You might say Jim Clyburn is a force of nature going up against the defenders of nature.
His proposed bridge would cross the Upper Santee Swamp, traveling parallel to a railroad trestle.
Swamp sunflowers bloom bright yellow. From the many hues of spring leaves, a great blue heron flies up the Santee River. In the Upper Santee Swamp, more great blue herons cross the water than do boats on a sunny afternoon.
The quiet men fishing in the shade compete with anhingas, ospreys and cormorants. On slender tree branches, the cormorants spread dark glossy wings to dry after diving for food. Look closely at water's edge and anhingas are swimming, their snaky heads weaving.
Farther up, into Sparkleberry Swamp, there's just the water and the sawgrass and the woods, the fish and the gators and the silence.
"The thing that bugs me is we don't recognize this jewel as a national resource," says Jane Lareau, land-use director with the S.C. Coastal Conservation League.
"We go to Georgia for the Okefenokee; we go to Florida for the Everglades. Why aren't we going to South Carolina for Sparkleberry?"
That's not all that's bugging environmentalists. In 2006, the League, Audubon South Carolina and the S.C. Wildlife Federation sued the S.C. Department of Transportation and the Federal Highway Administration.
The lawsuit contends, "The proposed connector would degrade and destroy significant natural resources in one of the largest remaining wildlife habitats in South Carolina while serving no demonstrated transportation purpose."
J. Blanding Holman says, "You don't pave paradise and put up a parking lot." Holman, the environmental groups' attorney, is with the Chapel Hill office of the Southern Environmental Law Center's.
"If the point is an attractive place where people want to come, and part of the value is remoteness, you defeat it by having a road.
"There's a paradox," he adds, citing his interpretation of Clyburn’s stance: "We'll build a bridge, and it will lead to economic development, but we won't hurt the area because the bridge won't have that much traffic."
The lawsuit does have another agenda. It is as much about challenging the practices of DOT as opposing a bridge. The lawsuit argues DOT's required environmental-impact study was deficient because it did not properly address the Connector's impact or alternatives to it.
The lawsuit also says DOT ignored its own conclusion that use would be low and reduce Orangeburg to Sumter travel time by just minutes.
David Farren, another attorney with the center, calls the Connector "a pork-barrel project looking for a purpose." The bridge construction will ruin habitat; the bridge's existence will pollute water with runoff and trash, interfere with animals' travel patterns and rob the swamp of its silence, say the SELC attorneys.
And for what? asks the lawsuit, pointing to the DOT forecast of limited use. Of course, all this means those suing struggle with a paradox, too: A bridge will harm the environment, although it won't be used.
"First and foremost, we come at this from a fiscal point of view,' says Norm Brunswig, executive director of Audubon South Carolina. "We think it's a huge waste of money to build a bridge with no measurable, predictable benefit to anybody.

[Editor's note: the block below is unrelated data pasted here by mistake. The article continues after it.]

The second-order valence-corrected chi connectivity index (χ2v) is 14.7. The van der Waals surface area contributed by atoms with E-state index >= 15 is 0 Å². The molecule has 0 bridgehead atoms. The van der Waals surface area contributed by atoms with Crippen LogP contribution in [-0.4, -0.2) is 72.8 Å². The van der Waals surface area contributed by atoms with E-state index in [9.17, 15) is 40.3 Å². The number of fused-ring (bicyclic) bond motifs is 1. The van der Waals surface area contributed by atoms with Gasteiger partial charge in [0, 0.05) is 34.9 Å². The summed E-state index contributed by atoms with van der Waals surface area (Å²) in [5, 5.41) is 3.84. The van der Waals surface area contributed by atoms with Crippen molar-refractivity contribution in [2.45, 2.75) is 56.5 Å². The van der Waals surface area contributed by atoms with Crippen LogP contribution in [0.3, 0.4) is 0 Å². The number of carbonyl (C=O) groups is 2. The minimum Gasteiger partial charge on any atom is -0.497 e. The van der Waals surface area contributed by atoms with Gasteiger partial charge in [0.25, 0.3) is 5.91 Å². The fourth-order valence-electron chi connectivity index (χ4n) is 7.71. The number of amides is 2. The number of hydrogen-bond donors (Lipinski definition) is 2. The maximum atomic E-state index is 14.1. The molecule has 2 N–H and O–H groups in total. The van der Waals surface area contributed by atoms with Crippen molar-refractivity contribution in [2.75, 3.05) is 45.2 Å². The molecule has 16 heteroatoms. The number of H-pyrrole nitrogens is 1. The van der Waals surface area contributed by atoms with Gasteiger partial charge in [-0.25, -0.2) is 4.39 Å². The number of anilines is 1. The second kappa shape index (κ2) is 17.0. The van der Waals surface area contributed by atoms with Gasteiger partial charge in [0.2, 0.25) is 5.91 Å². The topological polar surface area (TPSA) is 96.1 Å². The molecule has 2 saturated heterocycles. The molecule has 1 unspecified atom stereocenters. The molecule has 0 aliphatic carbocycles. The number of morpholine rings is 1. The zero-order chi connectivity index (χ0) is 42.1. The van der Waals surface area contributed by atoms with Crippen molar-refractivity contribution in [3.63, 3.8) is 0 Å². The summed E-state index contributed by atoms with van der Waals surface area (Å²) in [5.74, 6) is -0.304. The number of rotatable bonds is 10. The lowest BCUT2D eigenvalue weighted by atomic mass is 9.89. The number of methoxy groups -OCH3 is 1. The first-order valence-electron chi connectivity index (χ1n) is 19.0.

"Starting from that point, you can't justify any loss of habitat."
Environmentalists and the media cannot resist the word "pristine" when describing the area the bridge will cross, the Upper Santee Swamp.
Little is pristine, as in pure, anywhere anymore, which is their point.
However, Lake Marion is man-made. The woods are second-growth, cut for timber in the early 1900s. The Santee River is dammed, ending fish migration. From 1977 to 2000, a hazardous-waste landfill last owned by Safety-Kleen operated near Pinewood, just 1,200 feet from the lake's shore.
And 20 miles from Rimini, the pilots of Shaw Air Force Base use the Poinsett Electronic Combat Range, 12,520 acres along S.C. 261, for bombing practice.
No, the swamp is not untouched. But it has had 64 years to recover from the dramatic rearrangement of the landscape as Lake Marion, Lake Moultrie and their dams were created to provide jobs to hungry South Carolinians and, ultimately, electricity to those without. Even a pause at a paved landing reveals beauty and value: geographic, social, spiritual.
The environmentalists are sure this is an area worth fighting for. They are sure, too, that few such areas remain in South Carolina. And they are sure Clyburn is not a guy to make angry.
But he is angry.
That brings on anxiety because Clyburn is labeled "a friend of the environment," regularly ranking high on annual scorecards of the League of Conservation Voters, the political voice of the environmental and conservation community.
Early in the battle, calls came from environmentalists in other states, asking what the heck was going on? Why make Clyburn mad? Nail-biting increases as Clyburn's political power grows.
Behind the scenes, activists say Clyburn was put-out from the get-go that his pro-environment stances didn't earn him a pass on the proposed Connector.
Many activists are outraged, or hurt, that Clyburn says their opposition is racist, that they want to keep black people poor and helpless. It's an accusation that unnerves them. They want to be the good guys, not the bad guys.
Says Lareau: "He's lost his mind on the subject."